Stop bluster over IT for ID cards

The home secretary was clearly struggling in the ID Cards Bill debate last week. His attempt to show that the government has a strong track record in running large-scale IT projects backfired badly.

The home secretary was clearly struggling in the ID Cards Bill debate last week. His attempt to show that the government has a strong track record in running large-scale IT projects backfired badly.

The examples chosen by Clarke smacked of desperation. Chip and Pin and a project at the Department of Work and Pensions that promises to save more than £1bn over the next five years, together with research that shows a high level of customer satisfaction at the Passport Office, were hardly convincing. Chip and Pin is not even a government project.

As Phil Reed makes clear on this page, there are some success stories in public sector IT. There are innovative IT projects that make a real difference. There is also a determined effort to improve public sector IT performance.

The government CIO and his CIO Council, together with other public sector IT leaders, are trying to spread best practice to ensure that projects that we all rely on deliver significant benefits.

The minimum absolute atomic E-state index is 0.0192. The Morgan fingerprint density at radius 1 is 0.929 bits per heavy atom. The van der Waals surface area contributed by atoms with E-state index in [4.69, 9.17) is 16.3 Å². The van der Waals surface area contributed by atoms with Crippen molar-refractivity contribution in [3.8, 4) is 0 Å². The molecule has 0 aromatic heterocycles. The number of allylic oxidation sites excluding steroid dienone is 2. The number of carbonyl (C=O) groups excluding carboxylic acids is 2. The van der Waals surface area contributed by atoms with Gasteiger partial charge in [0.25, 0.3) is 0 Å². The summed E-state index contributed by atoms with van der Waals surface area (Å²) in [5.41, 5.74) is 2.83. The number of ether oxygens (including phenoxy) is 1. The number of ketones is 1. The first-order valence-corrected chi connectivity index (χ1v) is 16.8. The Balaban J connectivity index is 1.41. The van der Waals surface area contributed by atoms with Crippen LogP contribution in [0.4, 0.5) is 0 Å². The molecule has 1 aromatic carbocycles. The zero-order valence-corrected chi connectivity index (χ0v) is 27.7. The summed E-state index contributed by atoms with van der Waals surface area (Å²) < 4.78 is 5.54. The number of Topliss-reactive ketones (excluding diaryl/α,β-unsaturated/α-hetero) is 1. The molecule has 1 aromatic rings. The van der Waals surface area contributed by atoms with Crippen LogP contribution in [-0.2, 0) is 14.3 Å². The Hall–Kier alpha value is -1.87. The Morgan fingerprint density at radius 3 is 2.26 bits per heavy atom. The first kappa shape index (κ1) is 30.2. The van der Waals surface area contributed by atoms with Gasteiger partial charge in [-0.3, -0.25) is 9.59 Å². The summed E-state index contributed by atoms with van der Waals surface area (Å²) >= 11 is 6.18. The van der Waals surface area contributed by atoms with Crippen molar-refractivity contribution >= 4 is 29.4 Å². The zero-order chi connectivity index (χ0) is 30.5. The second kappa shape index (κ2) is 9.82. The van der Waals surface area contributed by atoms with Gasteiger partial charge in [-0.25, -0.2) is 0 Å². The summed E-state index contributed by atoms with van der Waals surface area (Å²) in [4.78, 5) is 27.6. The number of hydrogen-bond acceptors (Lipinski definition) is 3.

That is why it is such a pity that the home secretary did not have a better grasp of the technology issues surrounding the ID card project and simply tried to bluster when confronted with the arguments and his department's IT track record.

Successful IT projects require clear goals and simple processes. IT experts from academia and industry have repeatedly drawn attention to the complexity and risks of the government's ID card programme. Last week the London School of Economics published details of a simpler, alternative model that could meet the government's objectives at a fraction of the cost. The government should listen.

 

Mind the data quality

If the government's controversial ID card plan becomes reality, it will depend entirely on the quality of the data held on every citizen of the UK.

The complexities of maintaining accurate and up-to-date information are well known to major corporations with large numbers of customers. Our case study on Prudential (page 28) clearly illustrates the nature of the challenges and the depth of commitment needed to meet them.

The task being taken on by the government is massive in comparison to mainstream private sector projects, but ministers to date have shown little comprehension of how high the hurdles are.

This really is a case of mind the quality, don't just feel the width.

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